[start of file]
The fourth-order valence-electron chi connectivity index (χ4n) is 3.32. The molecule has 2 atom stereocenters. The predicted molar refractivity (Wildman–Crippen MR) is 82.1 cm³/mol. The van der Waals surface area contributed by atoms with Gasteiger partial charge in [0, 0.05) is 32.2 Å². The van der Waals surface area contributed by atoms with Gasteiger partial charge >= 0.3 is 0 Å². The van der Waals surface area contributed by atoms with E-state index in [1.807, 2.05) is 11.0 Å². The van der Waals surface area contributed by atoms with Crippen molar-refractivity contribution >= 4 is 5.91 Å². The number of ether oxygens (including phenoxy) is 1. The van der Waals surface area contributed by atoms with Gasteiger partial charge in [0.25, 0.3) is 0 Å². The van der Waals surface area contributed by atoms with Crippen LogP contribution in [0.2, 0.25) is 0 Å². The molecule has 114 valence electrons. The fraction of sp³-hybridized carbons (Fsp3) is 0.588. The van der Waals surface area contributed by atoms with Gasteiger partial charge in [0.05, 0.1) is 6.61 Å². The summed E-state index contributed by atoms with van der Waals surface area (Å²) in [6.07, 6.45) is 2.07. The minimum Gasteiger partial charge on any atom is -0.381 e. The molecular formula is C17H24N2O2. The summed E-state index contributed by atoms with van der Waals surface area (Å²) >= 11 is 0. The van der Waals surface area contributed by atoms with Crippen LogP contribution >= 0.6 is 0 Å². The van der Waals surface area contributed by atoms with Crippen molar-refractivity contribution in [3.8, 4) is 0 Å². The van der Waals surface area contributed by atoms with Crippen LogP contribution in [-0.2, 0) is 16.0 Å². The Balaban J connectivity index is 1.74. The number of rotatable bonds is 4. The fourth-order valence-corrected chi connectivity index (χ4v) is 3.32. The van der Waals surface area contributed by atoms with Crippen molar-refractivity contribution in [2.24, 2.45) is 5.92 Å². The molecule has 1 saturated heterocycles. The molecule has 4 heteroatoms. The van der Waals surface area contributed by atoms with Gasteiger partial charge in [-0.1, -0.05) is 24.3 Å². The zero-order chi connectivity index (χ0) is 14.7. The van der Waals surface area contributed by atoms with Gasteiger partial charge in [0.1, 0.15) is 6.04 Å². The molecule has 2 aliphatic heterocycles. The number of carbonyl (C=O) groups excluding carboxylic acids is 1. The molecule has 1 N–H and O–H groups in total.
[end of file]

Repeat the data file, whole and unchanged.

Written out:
The fourth-order valence-electron chi connectivity index (χ4n) is 3.32. The molecule has 2 atom stereocenters. The predicted molar refractivity (Wildman–Crippen MR) is 82.1 cm³/mol. The van der Waals surface area contributed by atoms with Gasteiger partial charge in [0, 0.05) is 32.2 Å². The van der Waals surface area contributed by atoms with Gasteiger partial charge >= 0.3 is 0 Å². The van der Waals surface area contributed by atoms with E-state index in [1.807, 2.05) is 11.0 Å². The van der Waals surface area contributed by atoms with Crippen molar-refractivity contribution >= 4 is 5.91 Å². The number of ether oxygens (including phenoxy) is 1. The van der Waals surface area contributed by atoms with Gasteiger partial charge in [0.25, 0.3) is 0 Å². The van der Waals surface area contributed by atoms with Crippen LogP contribution in [0.2, 0.25) is 0 Å². The molecule has 114 valence electrons. The fraction of sp³-hybridized carbons (Fsp3) is 0.588. The van der Waals surface area contributed by atoms with Gasteiger partial charge in [0.05, 0.1) is 6.61 Å². The summed E-state index contributed by atoms with van der Waals surface area (Å²) in [6.07, 6.45) is 2.07. The minimum Gasteiger partial charge on any atom is -0.381 e. The molecular formula is C17H24N2O2. The summed E-state index contributed by atoms with van der Waals surface area (Å²) >= 11 is 0. The van der Waals surface area contributed by atoms with Crippen LogP contribution >= 0.6 is 0 Å². The van der Waals surface area contributed by atoms with Crippen molar-refractivity contribution in [3.8, 4) is 0 Å². The van der Waals surface area contributed by atoms with Crippen LogP contribution in [-0.2, 0) is 16.0 Å². The Balaban J connectivity index is 1.74. The number of rotatable bonds is 4. The fourth-order valence-corrected chi connectivity index (χ4v) is 3.32. The van der Waals surface area contributed by atoms with Crippen molar-refractivity contribution in [2.24, 2.45) is 5.92 Å². The molecule has 1 saturated heterocycles. The molecule has 4 heteroatoms. The van der Waals surface area contributed by atoms with Gasteiger partial charge in [-0.1, -0.05) is 24.3 Å². The zero-order chi connectivity index (χ0) is 14.7. The van der Waals surface area contributed by atoms with Gasteiger partial charge in [0.1, 0.15) is 6.04 Å². The molecule has 2 aliphatic heterocycles. The number of carbonyl (C=O) groups excluding carboxylic acids is 1. The molecule has 1 N–H and O–H groups in total.